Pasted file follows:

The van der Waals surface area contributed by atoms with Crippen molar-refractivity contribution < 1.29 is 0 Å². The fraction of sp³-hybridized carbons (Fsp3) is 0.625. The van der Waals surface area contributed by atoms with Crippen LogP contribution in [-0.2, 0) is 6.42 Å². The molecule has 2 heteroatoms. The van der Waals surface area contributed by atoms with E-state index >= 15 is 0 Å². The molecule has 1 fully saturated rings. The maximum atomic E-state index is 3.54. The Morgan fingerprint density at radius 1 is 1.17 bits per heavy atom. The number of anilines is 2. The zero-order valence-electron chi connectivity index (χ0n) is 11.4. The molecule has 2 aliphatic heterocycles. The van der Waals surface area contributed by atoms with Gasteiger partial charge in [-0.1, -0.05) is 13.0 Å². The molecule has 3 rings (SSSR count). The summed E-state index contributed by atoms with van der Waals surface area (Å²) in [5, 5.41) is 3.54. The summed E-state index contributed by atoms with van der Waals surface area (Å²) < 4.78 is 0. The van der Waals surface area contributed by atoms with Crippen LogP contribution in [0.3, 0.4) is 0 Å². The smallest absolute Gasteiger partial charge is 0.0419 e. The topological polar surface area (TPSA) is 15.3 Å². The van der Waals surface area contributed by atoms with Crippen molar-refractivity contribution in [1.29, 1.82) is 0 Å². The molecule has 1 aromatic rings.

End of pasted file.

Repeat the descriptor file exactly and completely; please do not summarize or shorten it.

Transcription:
The van der Waals surface area contributed by atoms with Crippen molar-refractivity contribution < 1.29 is 0 Å². The fraction of sp³-hybridized carbons (Fsp3) is 0.625. The van der Waals surface area contributed by atoms with Crippen LogP contribution in [-0.2, 0) is 6.42 Å². The molecule has 2 heteroatoms. The van der Waals surface area contributed by atoms with E-state index >= 15 is 0 Å². The molecule has 1 fully saturated rings. The maximum atomic E-state index is 3.54. The Morgan fingerprint density at radius 1 is 1.17 bits per heavy atom. The number of anilines is 2. The zero-order valence-electron chi connectivity index (χ0n) is 11.4. The molecule has 2 aliphatic heterocycles. The van der Waals surface area contributed by atoms with Gasteiger partial charge in [-0.1, -0.05) is 13.0 Å². The molecule has 3 rings (SSSR count). The summed E-state index contributed by atoms with van der Waals surface area (Å²) in [5, 5.41) is 3.54. The summed E-state index contributed by atoms with van der Waals surface area (Å²) < 4.78 is 0. The van der Waals surface area contributed by atoms with Crippen LogP contribution in [0.3, 0.4) is 0 Å². The smallest absolute Gasteiger partial charge is 0.0419 e. The topological polar surface area (TPSA) is 15.3 Å². The van der Waals surface area contributed by atoms with Crippen molar-refractivity contribution in [1.29, 1.82) is 0 Å². The molecule has 1 aromatic rings.